Then folds the fabric over the pin as a guide.

Then pins it in place before sewing it down.

Its pretty slick.

You can see at the end she just folded it under itself again before sewing it down.

Embellishments are always important when it comes to babies, but you have to be careful.  No buttons, or anything that babies can eat.  Colourful yarn is a good option.  I thought the orange would look great next to the gray and blue.

The yarn here also serves to anchor the top of the quilt to the bottom so it doesn’t shift around.

I threaded a tapestry needle with the yarn.

Poked it through and back out again.

Here it is back through.

And tied a double knot.

This is what it looks like on the back.

I did that at random points all through.

Here is the finished product.

All ready to be gifted away!

Tweed Felt Oak Leaf Bowls

Here’s another cute idea I picked up from Martha Stewart.  These bowls are great for odds and ends and for serving nuts and things as well.

Download the template from the website and resize it however you wish, so that it fits on the fabric you choose to use.

I decided to make three bowls here, but for each one you will need equal-sized rectangles of felt, fusible webbing (that’s the stuff that is sticky on both sides), and wool tweed.  The thicker your tweed, the better your bowls will stand up.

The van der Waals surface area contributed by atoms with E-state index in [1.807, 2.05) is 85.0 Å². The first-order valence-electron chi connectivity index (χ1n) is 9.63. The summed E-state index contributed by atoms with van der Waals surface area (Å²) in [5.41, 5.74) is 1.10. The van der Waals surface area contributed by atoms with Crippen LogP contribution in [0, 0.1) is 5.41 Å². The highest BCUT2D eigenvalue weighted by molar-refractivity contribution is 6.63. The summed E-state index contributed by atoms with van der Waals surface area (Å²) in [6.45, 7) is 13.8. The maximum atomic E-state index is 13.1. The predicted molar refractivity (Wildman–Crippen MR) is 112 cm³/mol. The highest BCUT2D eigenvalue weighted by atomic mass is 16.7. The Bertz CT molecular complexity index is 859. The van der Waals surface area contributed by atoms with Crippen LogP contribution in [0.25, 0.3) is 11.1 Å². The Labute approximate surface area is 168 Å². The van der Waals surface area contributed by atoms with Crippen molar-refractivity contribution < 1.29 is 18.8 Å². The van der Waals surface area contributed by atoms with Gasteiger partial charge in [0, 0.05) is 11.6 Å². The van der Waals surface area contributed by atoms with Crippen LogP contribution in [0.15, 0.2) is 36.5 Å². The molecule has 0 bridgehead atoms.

For the fusible webbing I used this stuff, which I picked up from Fabricland.

Follow the instructions closely on your packaging to use the webbing to fuse the felt to the tweed.  It took me a couple tries to get it right, so make sure to do exactly what the package tells you to do.

Cut out your template and use it to cut out the shapes from your fused tweed/felt.

Use a blanket stitch to sew up the V-shaped notches.

That’s it, that’s all.  Cute, huh?

Vinyl Lunch Bags

This is an idea I got from Martha Stewart and modified, because I couldn’t find any oil cloth.

Using two contrasting pieces of vinyl, I cut out the main panel (29 1/2″ x 8″) and the two side panels (12 1/4″ x 5″).

It is a simple matter to blanket stitch them all together (because vinyl doesn’t fray).

Then I used pinking shears along the top edge to make them look like the paper lunch bags.It’s a great gift to give to anyone who brown-bags it to work or school, and makes a handy gift bag as well should you want to stuff it with goodies.

Waterproof Picnic Blanket

Here’s a great gift idea for avid picnic-ers that you know.  This was a Christmas gift for Doodle and her man.

I found a brand-new Scouts Canada campfire blanket at Value Village in the fall, and I immediately thought of Doodle, who, although she has lived in the United States for several years now, is a staunch Canadian, and, like my brother Ando, who is also an ex-pat Canuck, likes to surround herself with various items of Canadiana.